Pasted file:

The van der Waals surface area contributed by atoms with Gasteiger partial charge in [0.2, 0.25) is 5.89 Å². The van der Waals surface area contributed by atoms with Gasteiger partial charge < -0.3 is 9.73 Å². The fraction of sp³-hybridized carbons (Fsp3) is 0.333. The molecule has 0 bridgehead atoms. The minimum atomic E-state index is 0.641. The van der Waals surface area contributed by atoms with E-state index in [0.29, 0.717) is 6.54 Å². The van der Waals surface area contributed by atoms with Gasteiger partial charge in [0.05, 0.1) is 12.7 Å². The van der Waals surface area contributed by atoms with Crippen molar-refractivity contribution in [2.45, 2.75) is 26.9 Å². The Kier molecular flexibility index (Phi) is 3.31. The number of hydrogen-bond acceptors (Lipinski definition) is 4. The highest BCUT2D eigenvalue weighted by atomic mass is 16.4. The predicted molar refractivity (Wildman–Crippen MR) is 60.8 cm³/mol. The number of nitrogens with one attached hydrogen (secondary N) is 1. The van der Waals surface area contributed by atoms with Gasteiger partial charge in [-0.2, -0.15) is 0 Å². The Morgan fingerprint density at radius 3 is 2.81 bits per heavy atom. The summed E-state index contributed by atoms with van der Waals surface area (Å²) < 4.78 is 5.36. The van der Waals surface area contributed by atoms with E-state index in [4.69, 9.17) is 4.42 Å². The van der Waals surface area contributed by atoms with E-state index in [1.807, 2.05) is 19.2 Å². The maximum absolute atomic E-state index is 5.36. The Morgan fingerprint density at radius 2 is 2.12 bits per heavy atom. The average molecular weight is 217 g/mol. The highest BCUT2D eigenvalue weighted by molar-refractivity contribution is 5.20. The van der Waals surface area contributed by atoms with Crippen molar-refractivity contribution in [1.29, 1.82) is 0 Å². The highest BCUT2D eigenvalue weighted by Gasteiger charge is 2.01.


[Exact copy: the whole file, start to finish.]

The van der Waals surface area contributed by atoms with Gasteiger partial charge in [0.2, 0.25) is 5.89 Å². The van der Waals surface area contributed by atoms with Gasteiger partial charge < -0.3 is 9.73 Å². The fraction of sp³-hybridized carbons (Fsp3) is 0.333. The molecule has 0 bridgehead atoms. The minimum atomic E-state index is 0.641. The van der Waals surface area contributed by atoms with E-state index in [0.29, 0.717) is 6.54 Å². The van der Waals surface area contributed by atoms with Gasteiger partial charge in [0.05, 0.1) is 12.7 Å². The van der Waals surface area contributed by atoms with Crippen molar-refractivity contribution in [2.45, 2.75) is 26.9 Å². The Kier molecular flexibility index (Phi) is 3.31. The number of hydrogen-bond acceptors (Lipinski definition) is 4. The highest BCUT2D eigenvalue weighted by atomic mass is 16.4. The predicted molar refractivity (Wildman–Crippen MR) is 60.8 cm³/mol. The number of nitrogens with one attached hydrogen (secondary N) is 1. The van der Waals surface area contributed by atoms with Gasteiger partial charge in [-0.2, -0.15) is 0 Å². The Morgan fingerprint density at radius 3 is 2.81 bits per heavy atom. The summed E-state index contributed by atoms with van der Waals surface area (Å²) < 4.78 is 5.36. The van der Waals surface area contributed by atoms with E-state index in [4.69, 9.17) is 4.42 Å². The van der Waals surface area contributed by atoms with E-state index in [1.807, 2.05) is 19.2 Å². The maximum absolute atomic E-state index is 5.36. The Morgan fingerprint density at radius 2 is 2.12 bits per heavy atom. The average molecular weight is 217 g/mol. The highest BCUT2D eigenvalue weighted by molar-refractivity contribution is 5.20. The van der Waals surface area contributed by atoms with Crippen molar-refractivity contribution in [1.29, 1.82) is 0 Å². The highest BCUT2D eigenvalue weighted by Gasteiger charge is 2.01.